from the passlib documentation

For most public facing services, you can generally have signin take upwards of 250ms - 400ms before users start getting annoyed.

so what is the best value for rounds in a login/registration if we consider that there is one call for the database for the login attempt, and it uses MongoDB with non-blocking call. (using Mongotor, and using the email as the _id, so it is by default indexed, the query is fast: 0.00299978256226 and of course tested with a database that has 3 records...)

import passlib.hash
import time

hashh = passlib.hash.pbkdf2_sha512
beg1 = time.time()
password = hashh.encrypt("test", salt_size = 32, rounds = 12000)
print time.time()- beg1 # returns 0.142999887466
beg2 = time.time()
hashh.verify("test", password) # returns 0.143000125885
print time.time()- beg2

now if i use half value:

password = hashh.encrypt("test", salt_size = 32, rounds = 4000) # returns 0.0720000267029
hashh.verify("test", password) # returns 0.0709998607635

am using Windows 7 64 bits on Dell XPS 15 i7 2.0 Ghz

NB: installed bcrypt, and of course, it's a real pain using it directly as its default values (rounds = 12):

hashh = passlib.hash.bcrypt
beg1 = time.time()
password = hashh.encrypt("test", rounds = 12) # returns 0.406000137329
print time.time()- beg1
beg2 = time.time()
hashh.verify("test", password) # returns 0.40499997139
print time.time()- beg2

half value:

password = hashh.encrypt("test", rounds = 12) # 0.00699996948242 wonderful?
hashh.verify("test", password) # 0.00600004196167

can you suggest me a good rounds value when using pbkdf2_sha512 that will be good for production?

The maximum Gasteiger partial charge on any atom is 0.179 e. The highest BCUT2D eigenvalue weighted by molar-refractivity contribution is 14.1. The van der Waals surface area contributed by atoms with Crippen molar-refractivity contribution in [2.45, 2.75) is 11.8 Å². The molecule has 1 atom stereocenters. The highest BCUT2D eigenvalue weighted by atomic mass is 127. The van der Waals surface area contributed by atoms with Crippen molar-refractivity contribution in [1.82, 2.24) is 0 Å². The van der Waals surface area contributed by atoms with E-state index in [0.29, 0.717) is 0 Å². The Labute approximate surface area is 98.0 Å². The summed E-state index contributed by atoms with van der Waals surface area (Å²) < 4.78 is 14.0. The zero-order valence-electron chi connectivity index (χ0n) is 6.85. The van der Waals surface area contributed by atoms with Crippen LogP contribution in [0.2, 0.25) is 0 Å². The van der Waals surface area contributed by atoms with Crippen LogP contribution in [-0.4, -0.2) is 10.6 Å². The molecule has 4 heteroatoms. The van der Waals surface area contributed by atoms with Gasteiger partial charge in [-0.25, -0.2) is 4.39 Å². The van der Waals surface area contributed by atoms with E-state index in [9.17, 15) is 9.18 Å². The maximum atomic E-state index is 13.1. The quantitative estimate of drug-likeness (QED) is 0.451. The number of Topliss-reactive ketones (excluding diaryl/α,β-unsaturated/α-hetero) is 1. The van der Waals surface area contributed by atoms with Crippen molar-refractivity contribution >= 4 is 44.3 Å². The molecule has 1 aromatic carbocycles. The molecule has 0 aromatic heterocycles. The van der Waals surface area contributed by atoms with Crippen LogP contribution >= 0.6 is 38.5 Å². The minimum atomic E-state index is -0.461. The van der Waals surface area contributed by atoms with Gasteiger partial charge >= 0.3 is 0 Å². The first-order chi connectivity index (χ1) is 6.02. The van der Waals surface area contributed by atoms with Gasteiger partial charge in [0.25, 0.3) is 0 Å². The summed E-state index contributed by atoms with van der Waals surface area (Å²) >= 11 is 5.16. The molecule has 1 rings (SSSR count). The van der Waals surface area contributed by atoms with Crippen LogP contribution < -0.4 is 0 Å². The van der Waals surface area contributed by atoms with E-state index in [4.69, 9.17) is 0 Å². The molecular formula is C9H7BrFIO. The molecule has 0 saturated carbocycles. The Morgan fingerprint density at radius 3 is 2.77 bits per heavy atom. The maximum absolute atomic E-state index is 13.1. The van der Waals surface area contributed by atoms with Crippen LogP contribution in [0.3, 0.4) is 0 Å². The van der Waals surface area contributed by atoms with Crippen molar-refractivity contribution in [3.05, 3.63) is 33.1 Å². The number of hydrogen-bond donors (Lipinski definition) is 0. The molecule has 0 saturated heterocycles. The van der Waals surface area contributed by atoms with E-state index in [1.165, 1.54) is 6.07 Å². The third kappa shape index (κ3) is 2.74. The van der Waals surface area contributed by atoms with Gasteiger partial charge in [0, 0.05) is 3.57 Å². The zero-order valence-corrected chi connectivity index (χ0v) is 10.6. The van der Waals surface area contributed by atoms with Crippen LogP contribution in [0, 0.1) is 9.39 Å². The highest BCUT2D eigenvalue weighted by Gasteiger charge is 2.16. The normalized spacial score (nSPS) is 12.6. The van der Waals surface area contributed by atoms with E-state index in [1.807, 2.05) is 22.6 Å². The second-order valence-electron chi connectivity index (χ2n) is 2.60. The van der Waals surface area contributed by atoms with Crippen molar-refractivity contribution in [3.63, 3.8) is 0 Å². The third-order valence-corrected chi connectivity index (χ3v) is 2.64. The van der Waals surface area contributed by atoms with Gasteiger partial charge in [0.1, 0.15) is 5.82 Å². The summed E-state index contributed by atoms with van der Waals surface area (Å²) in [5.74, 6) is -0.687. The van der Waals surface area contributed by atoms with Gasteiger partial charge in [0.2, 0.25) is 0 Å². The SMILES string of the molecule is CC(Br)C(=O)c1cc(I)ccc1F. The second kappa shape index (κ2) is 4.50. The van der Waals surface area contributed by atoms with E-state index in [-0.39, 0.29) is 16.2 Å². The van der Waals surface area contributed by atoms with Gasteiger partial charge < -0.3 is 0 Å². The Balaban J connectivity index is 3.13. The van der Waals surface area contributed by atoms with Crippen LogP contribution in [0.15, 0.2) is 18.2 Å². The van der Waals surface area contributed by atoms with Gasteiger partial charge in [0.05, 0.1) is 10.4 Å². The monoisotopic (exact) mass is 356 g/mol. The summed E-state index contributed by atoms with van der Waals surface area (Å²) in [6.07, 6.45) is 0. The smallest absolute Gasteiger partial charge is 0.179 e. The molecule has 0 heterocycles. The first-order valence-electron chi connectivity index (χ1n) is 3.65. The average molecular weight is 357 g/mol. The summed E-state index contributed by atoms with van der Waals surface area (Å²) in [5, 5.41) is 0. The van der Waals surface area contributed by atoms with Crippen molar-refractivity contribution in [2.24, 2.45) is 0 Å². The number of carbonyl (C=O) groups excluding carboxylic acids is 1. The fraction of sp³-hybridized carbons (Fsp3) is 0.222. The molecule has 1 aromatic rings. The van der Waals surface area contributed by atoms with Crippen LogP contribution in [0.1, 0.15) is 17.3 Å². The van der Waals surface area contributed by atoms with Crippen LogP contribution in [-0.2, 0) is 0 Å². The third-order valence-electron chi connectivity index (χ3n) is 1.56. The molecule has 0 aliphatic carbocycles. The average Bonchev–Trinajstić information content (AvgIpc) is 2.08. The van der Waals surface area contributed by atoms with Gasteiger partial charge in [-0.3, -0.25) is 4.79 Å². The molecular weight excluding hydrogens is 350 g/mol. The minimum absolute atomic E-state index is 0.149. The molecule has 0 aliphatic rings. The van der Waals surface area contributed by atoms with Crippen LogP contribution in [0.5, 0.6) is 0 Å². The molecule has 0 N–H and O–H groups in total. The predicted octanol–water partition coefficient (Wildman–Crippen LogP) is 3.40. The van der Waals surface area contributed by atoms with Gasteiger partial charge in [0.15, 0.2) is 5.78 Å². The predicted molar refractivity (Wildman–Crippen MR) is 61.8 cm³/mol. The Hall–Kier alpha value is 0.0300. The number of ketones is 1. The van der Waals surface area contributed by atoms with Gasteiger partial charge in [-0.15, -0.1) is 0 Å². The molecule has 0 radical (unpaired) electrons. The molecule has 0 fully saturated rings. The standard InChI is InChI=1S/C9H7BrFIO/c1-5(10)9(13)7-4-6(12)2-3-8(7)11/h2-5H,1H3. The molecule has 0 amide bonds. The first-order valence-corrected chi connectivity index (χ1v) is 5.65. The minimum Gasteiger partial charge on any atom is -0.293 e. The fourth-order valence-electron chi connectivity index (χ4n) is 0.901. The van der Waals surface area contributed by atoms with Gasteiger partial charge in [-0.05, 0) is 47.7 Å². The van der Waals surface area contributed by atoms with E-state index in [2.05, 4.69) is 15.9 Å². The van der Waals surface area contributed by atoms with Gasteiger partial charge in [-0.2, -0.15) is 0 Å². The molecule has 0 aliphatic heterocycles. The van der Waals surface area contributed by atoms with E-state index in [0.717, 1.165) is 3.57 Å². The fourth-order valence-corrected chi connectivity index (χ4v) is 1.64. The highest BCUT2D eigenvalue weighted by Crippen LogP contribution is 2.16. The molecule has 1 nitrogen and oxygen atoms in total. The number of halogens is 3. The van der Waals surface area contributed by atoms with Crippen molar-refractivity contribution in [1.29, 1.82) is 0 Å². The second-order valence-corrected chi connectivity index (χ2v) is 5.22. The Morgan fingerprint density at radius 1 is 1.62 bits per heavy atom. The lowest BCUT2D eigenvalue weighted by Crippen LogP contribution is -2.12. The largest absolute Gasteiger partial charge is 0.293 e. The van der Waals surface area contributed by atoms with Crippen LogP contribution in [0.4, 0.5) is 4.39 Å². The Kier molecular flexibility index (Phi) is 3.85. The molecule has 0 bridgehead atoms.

up vote 16 down vote accepted

(passlib developer here)

The amount of time pbkdf2_sha512 takes is linearly proportional to it's rounds parameter (elapsed_time = rounds * native_speed). Using the data for your system, native_speed = 12000 / .143 = 83916 iterations/second, which means you'll need around 83916 * .350 = 29575 rounds to get ~350ms delay.

Things are a little tricker for bcrypt, because the amount of time it takes is logarithmically proportional to it's rounds parameter (elapsed_time = (2 ** rounds) * native_speed). Using the data for your system, native_speed = (2 ** 12) / .405 = 10113 iterations/second, which means you'll need around log(10113 * .350, 2) = 11.79 rounds to get ~350 ms delay. But since BCrypt only accepts integer rounds parameters, so you'll need to pick rounds=11 (~200ms) or rounds=12 (~400ms).

All of this is something I'm hoping to fix in a future release of passlib. As a work in progress, passlib's mercurial repo currently contains a simple little script,, which takes care of choosing the correct rounds value for a given target time. You can download and run it directly as follows (it may take 20s or so to run):

$ python -h
usage: python <hash_name> [<target_in_milliseconds>]

$ python pbkdf2_sha512 350
hash............: pbkdf2_sha512
speed...........: 83916 iterations/second
target time.....: 350 ms
target rounds...: 29575  

$ python bcrypt 350
hash............: bcrypt
speed...........: 10113 iterations/second
target time.....: 350 ms